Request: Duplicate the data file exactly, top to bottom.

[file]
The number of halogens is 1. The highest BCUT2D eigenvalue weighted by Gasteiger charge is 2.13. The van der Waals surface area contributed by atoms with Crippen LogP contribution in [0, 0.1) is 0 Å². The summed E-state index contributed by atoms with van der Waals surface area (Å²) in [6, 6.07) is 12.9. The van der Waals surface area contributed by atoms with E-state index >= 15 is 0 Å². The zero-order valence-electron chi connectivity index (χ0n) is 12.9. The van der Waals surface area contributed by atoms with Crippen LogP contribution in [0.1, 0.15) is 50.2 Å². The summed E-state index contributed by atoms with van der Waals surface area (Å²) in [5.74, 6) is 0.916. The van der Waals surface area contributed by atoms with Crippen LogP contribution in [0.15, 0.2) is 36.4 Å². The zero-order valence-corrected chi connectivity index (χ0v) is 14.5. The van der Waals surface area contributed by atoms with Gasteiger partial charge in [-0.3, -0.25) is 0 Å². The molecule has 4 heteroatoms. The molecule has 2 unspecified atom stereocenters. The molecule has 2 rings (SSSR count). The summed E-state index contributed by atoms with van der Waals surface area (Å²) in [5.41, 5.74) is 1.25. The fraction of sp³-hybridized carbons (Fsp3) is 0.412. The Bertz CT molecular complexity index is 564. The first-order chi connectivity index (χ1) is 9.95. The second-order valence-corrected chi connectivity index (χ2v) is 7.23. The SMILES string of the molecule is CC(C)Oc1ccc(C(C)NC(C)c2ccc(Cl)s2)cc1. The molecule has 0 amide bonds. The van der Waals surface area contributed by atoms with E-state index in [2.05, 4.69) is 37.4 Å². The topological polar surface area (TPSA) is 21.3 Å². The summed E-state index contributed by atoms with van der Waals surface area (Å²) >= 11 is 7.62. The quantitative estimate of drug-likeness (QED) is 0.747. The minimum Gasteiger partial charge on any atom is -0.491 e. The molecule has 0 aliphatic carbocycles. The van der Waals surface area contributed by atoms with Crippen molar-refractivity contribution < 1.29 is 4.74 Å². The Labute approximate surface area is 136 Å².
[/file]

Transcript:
The number of halogens is 1. The highest BCUT2D eigenvalue weighted by Gasteiger charge is 2.13. The van der Waals surface area contributed by atoms with Crippen LogP contribution in [0, 0.1) is 0 Å². The summed E-state index contributed by atoms with van der Waals surface area (Å²) in [6, 6.07) is 12.9. The van der Waals surface area contributed by atoms with E-state index >= 15 is 0 Å². The zero-order valence-electron chi connectivity index (χ0n) is 12.9. The van der Waals surface area contributed by atoms with Crippen LogP contribution in [0.1, 0.15) is 50.2 Å². The summed E-state index contributed by atoms with van der Waals surface area (Å²) in [5.74, 6) is 0.916. The van der Waals surface area contributed by atoms with Crippen LogP contribution in [0.15, 0.2) is 36.4 Å². The zero-order valence-corrected chi connectivity index (χ0v) is 14.5. The van der Waals surface area contributed by atoms with Gasteiger partial charge in [-0.3, -0.25) is 0 Å². The molecule has 4 heteroatoms. The molecule has 2 unspecified atom stereocenters. The molecule has 2 rings (SSSR count). The summed E-state index contributed by atoms with van der Waals surface area (Å²) in [5.41, 5.74) is 1.25. The fraction of sp³-hybridized carbons (Fsp3) is 0.412. The Bertz CT molecular complexity index is 564. The first-order chi connectivity index (χ1) is 9.95. The second-order valence-corrected chi connectivity index (χ2v) is 7.23. The SMILES string of the molecule is CC(C)Oc1ccc(C(C)NC(C)c2ccc(Cl)s2)cc1. The molecule has 0 amide bonds. The van der Waals surface area contributed by atoms with E-state index in [2.05, 4.69) is 37.4 Å². The topological polar surface area (TPSA) is 21.3 Å². The summed E-state index contributed by atoms with van der Waals surface area (Å²) >= 11 is 7.62. The quantitative estimate of drug-likeness (QED) is 0.747. The minimum Gasteiger partial charge on any atom is -0.491 e. The molecule has 0 aliphatic carbocycles. The van der Waals surface area contributed by atoms with Crippen molar-refractivity contribution < 1.29 is 4.74 Å². The Labute approximate surface area is 136 Å².